Investor Sentiment: I Am Still Singing That Song

By: Guy Lerner | Sun, Oct 18, 2009
Print Email

Last week I was changing my tune. This week's tune is the same old song: "Equities are for renting not owning at this juncture. I am not calling for a market top, but prices should trade more in a range, and if you intend to play on the long side, it will be important to maintain your discipline (for risk reasons) and buy at the lows of that trading range and sell at the highs to extract any profits from this market. The upward bias still remains as long as investor sentiment is still extremely bullish, but there is probably greater risk of a market down draft now than in past weeks."

As the only real change to the data is the increased number of Rydex market timers who are bullish and leveraged, I thought it would be a good time to look at how long the "Dumb Money"indicator could go between bullish signals (i.e, investors are bearish). The "Dumb Money" indicator, which is shown in figure 1, looks for extremes in the data from 4 different groups of investors who historically have been wrong on the market: 1) Investor Intelligence; 2) Market Vane; 3) American Association of Individual Investors; and 4) the put call ratio. The "Dumb Money" indicator shows that investors are extremely bullish.

Figure 1. "Dumb Money" Indicator/ weekly

Referring to the "Dumb Money" indicator in figure 1, bullish signals occur when investors are bearish or when the indicator is green in color. So what we want to know is the average time spent between bullish signals. Since 1990, this number is 18 weeks. In the current price cycle, prices bottomed in March, 2009 and we have continued higher for 29 straight weeks. That is, the last bullish signal (or the last time the indicator was green) was 29 weeks ago.

While the current price run has gone on for 11 weeks longer than average, there have been several longer price runs over the past 19 years. The longest started in October, 1994 and lasted 91 weeks. The second longest started March, 2003 and lasted for 60 weeks; in many respects the current rally and economic environment most resembles (i.e., think ultra low Fed Funds rate and Dollar devaluation) seen in the last bull market. The third longest time between bull signals ran for 49 weeks and started in November, 1998.

The current price cycle has been extraordinary in price but not in time. It is likely that the next bull signal (i.e., when investors are bearish) will be weeks away as it takes the bullish extremes of the current market environment to be unwound.

The "Smart Money" indicator is shown in figure 2. The "smart money" indicator is a composite of the following data: 1) public to specialist short ratio; 2) specialist short to total short ratio; 3) SP100 option traders. The "smart money" is neutral.

Figure 2. "Smart Money" Indicator/ weekly

Company insiders continue to sell shares to an extreme degree. See figure 3, a weekly chart of the S&P500 with the Insider Score "entire market" value in the lower panel. From the InsiderScore report: "Selling was still in favor during a light week".

Figure 3. InsiderScore Entire Market/ weekly

Figure 4 is a daily chart of the S&P500 with the amount of assets in the Rydex bullish and leveraged funds versus the amount of assets in the leveraged and bearish funds. Not only do we get to see what direction these market timers think the market will go, but we also get to see how much conviction (i.e., leverage) they have in their beliefs. Typically, we want to bet against the Rydex market timer even though they only represent a small sample of the overall market. As of Friday's close, the assets in the bullish and leveraged funds were greater than the bearish and leveraged by 1.77 to 1; referring to figure 4, this would put the green line greater than red line. When this ratio is greater than 2 the rally has generally stalled as noted by the maroon vertical lines.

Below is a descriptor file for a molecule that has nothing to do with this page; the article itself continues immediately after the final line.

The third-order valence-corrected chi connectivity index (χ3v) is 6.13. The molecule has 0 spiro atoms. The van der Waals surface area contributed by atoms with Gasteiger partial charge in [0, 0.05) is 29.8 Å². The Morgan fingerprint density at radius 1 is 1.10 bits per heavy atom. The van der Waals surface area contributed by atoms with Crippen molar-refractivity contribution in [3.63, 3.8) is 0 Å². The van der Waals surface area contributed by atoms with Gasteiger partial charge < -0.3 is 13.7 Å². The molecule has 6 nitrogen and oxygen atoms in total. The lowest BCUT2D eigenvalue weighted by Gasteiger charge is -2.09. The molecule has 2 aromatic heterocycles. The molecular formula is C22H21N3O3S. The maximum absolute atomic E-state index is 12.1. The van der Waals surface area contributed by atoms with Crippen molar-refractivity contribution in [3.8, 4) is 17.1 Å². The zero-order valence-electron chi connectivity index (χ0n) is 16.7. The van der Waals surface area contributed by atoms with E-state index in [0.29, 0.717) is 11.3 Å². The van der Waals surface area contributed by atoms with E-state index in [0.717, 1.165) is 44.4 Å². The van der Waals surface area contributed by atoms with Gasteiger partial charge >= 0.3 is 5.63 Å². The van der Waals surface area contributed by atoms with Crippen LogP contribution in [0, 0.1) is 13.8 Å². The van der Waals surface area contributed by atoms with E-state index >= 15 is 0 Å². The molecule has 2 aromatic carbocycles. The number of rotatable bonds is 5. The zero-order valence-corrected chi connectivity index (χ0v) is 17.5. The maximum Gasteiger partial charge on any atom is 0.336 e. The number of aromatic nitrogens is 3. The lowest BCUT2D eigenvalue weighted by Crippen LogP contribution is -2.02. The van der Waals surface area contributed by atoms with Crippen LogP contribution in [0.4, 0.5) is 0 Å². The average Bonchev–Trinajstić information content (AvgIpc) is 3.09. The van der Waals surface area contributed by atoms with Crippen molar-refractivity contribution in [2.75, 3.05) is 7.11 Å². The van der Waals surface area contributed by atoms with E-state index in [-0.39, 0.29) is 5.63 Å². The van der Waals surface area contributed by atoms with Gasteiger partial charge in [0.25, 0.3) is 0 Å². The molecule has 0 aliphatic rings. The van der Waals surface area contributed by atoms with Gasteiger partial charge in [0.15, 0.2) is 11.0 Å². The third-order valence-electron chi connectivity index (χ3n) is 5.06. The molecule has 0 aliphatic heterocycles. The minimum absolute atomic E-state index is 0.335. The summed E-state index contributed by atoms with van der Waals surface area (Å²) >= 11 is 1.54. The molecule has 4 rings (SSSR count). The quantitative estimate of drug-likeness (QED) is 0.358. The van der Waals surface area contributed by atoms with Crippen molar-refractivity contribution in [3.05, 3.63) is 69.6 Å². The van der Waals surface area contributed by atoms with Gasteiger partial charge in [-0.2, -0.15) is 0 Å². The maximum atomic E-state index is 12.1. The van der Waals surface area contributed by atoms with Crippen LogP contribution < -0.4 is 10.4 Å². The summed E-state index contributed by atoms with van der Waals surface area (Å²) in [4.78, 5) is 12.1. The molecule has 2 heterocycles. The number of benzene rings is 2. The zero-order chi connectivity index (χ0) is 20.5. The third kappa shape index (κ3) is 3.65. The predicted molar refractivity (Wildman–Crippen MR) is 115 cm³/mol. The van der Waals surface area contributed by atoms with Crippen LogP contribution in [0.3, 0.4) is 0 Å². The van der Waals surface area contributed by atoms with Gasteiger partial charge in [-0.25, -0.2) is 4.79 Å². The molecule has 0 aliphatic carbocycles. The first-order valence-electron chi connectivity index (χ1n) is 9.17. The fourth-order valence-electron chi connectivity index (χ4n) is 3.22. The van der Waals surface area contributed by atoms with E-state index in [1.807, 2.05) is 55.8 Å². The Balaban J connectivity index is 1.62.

Figure 4. Rydex Bullish and Leveraged v. Bearish and Leveraged/ daily



Guy Lerner

Author: Guy Lerner

Guy M. Lerner

Disclaimer: Guy M. Lerner is the editor and founder of The Technical Take blog. His commentary on the financial markets is based upon information thought to be reliable and is not meant as investment advice. Under no circumstances does the information in his columns represent a recommendation to buy or sell stocks. Lerner may on occasion hold positions in the securities mentioned in his columns and on the Web site; in all instances, all positions are fully disclosed at However, their positions may change at anytime. For more information on any of the above, please review The Technical Take's full Terms of Use and Privacy Policy (link below). While Lerner cannot provide investment advice or recommendations, he invites you to send your comments to:

Copyright Notice: Except for making one printed copy of this newsletter or any other materials, files or documents available from, accessible through or published by TheTechnicalTake, LLC for your personal use (or downloading for the same limited purpose), none of these said materials, files and/or documents may be reproduced, republished, rebroadcast or otherwise re-distributed without the prior expressed written permission of Guy M. Lerner.

Copyright © 2004-2012 Guy Lerner

All Images, XHTML Renderings, and Source Code Copyright ©